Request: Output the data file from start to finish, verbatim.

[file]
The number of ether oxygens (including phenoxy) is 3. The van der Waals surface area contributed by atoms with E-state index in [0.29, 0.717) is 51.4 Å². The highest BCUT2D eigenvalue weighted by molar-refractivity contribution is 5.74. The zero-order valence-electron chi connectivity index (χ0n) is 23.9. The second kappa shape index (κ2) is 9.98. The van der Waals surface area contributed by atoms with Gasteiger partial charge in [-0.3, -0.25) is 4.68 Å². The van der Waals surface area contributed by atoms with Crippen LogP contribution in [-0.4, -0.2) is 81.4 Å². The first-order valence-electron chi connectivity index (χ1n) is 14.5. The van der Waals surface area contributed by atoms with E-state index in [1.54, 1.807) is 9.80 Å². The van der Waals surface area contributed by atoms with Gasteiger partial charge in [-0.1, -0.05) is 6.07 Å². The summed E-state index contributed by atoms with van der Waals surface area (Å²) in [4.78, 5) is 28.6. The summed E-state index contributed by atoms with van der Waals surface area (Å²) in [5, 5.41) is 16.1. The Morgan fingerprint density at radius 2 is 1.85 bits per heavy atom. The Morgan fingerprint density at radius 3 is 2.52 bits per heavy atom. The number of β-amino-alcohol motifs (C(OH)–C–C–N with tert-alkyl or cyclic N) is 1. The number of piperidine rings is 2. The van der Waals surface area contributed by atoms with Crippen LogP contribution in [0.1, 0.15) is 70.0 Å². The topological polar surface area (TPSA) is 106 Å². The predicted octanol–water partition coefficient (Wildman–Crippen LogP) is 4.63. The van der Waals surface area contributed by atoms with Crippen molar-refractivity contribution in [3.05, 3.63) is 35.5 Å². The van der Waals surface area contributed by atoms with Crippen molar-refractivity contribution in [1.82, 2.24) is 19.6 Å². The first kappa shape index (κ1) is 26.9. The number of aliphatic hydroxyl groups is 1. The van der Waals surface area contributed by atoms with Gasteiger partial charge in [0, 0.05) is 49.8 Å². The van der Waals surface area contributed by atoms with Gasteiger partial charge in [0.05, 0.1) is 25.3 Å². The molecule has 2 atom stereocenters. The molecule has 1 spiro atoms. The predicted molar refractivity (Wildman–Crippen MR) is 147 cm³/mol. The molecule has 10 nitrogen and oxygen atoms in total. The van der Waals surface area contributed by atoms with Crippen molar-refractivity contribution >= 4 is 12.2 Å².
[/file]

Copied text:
The number of ether oxygens (including phenoxy) is 3. The van der Waals surface area contributed by atoms with E-state index in [0.29, 0.717) is 51.4 Å². The highest BCUT2D eigenvalue weighted by molar-refractivity contribution is 5.74. The zero-order valence-electron chi connectivity index (χ0n) is 23.9. The second kappa shape index (κ2) is 9.98. The van der Waals surface area contributed by atoms with Gasteiger partial charge in [-0.3, -0.25) is 4.68 Å². The van der Waals surface area contributed by atoms with Crippen LogP contribution in [-0.4, -0.2) is 81.4 Å². The first-order valence-electron chi connectivity index (χ1n) is 14.5. The van der Waals surface area contributed by atoms with E-state index in [1.54, 1.807) is 9.80 Å². The van der Waals surface area contributed by atoms with Gasteiger partial charge in [-0.1, -0.05) is 6.07 Å². The summed E-state index contributed by atoms with van der Waals surface area (Å²) in [4.78, 5) is 28.6. The summed E-state index contributed by atoms with van der Waals surface area (Å²) in [5, 5.41) is 16.1. The Morgan fingerprint density at radius 2 is 1.85 bits per heavy atom. The Morgan fingerprint density at radius 3 is 2.52 bits per heavy atom. The number of β-amino-alcohol motifs (C(OH)–C–C–N with tert-alkyl or cyclic N) is 1. The number of piperidine rings is 2. The van der Waals surface area contributed by atoms with Crippen LogP contribution in [0.1, 0.15) is 70.0 Å². The topological polar surface area (TPSA) is 106 Å². The predicted octanol–water partition coefficient (Wildman–Crippen LogP) is 4.63. The van der Waals surface area contributed by atoms with Crippen molar-refractivity contribution in [3.05, 3.63) is 35.5 Å². The van der Waals surface area contributed by atoms with Crippen molar-refractivity contribution in [1.82, 2.24) is 19.6 Å². The first kappa shape index (κ1) is 26.9. The number of aliphatic hydroxyl groups is 1. The van der Waals surface area contributed by atoms with Gasteiger partial charge in [0, 0.05) is 49.8 Å². The van der Waals surface area contributed by atoms with Gasteiger partial charge in [0.05, 0.1) is 25.3 Å². The molecule has 2 atom stereocenters. The molecule has 1 spiro atoms. The predicted molar refractivity (Wildman–Crippen MR) is 147 cm³/mol. The molecule has 10 nitrogen and oxygen atoms in total. The van der Waals surface area contributed by atoms with Crippen molar-refractivity contribution >= 4 is 12.2 Å².